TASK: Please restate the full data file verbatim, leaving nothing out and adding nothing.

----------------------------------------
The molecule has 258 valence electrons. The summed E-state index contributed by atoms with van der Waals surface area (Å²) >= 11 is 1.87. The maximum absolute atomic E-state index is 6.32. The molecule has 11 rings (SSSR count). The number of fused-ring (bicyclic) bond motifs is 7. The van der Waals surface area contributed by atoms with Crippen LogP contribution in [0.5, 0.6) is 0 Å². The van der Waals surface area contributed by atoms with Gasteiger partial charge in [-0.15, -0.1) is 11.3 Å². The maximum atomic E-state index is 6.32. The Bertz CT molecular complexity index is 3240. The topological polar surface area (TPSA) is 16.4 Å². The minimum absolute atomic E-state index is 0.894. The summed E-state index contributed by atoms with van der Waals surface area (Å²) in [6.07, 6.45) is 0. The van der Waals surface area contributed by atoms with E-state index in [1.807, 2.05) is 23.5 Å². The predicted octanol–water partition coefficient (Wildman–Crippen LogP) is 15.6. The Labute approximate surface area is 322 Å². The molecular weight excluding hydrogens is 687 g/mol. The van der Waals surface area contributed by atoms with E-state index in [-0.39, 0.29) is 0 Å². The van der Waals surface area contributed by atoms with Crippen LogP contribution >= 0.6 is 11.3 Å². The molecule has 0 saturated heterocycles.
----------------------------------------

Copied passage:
The molecule has 258 valence electrons. The summed E-state index contributed by atoms with van der Waals surface area (Å²) >= 11 is 1.87. The maximum absolute atomic E-state index is 6.32. The molecule has 11 rings (SSSR count). The number of fused-ring (bicyclic) bond motifs is 7. The van der Waals surface area contributed by atoms with Crippen LogP contribution in [0.5, 0.6) is 0 Å². The van der Waals surface area contributed by atoms with Gasteiger partial charge in [-0.15, -0.1) is 11.3 Å². The maximum atomic E-state index is 6.32. The Bertz CT molecular complexity index is 3240. The topological polar surface area (TPSA) is 16.4 Å². The minimum absolute atomic E-state index is 0.894. The summed E-state index contributed by atoms with van der Waals surface area (Å²) in [6.07, 6.45) is 0. The van der Waals surface area contributed by atoms with E-state index in [1.807, 2.05) is 23.5 Å². The predicted octanol–water partition coefficient (Wildman–Crippen LogP) is 15.6. The Labute approximate surface area is 322 Å². The molecular weight excluding hydrogens is 687 g/mol. The van der Waals surface area contributed by atoms with E-state index in [-0.39, 0.29) is 0 Å². The van der Waals surface area contributed by atoms with Crippen LogP contribution >= 0.6 is 11.3 Å². The molecule has 0 saturated heterocycles.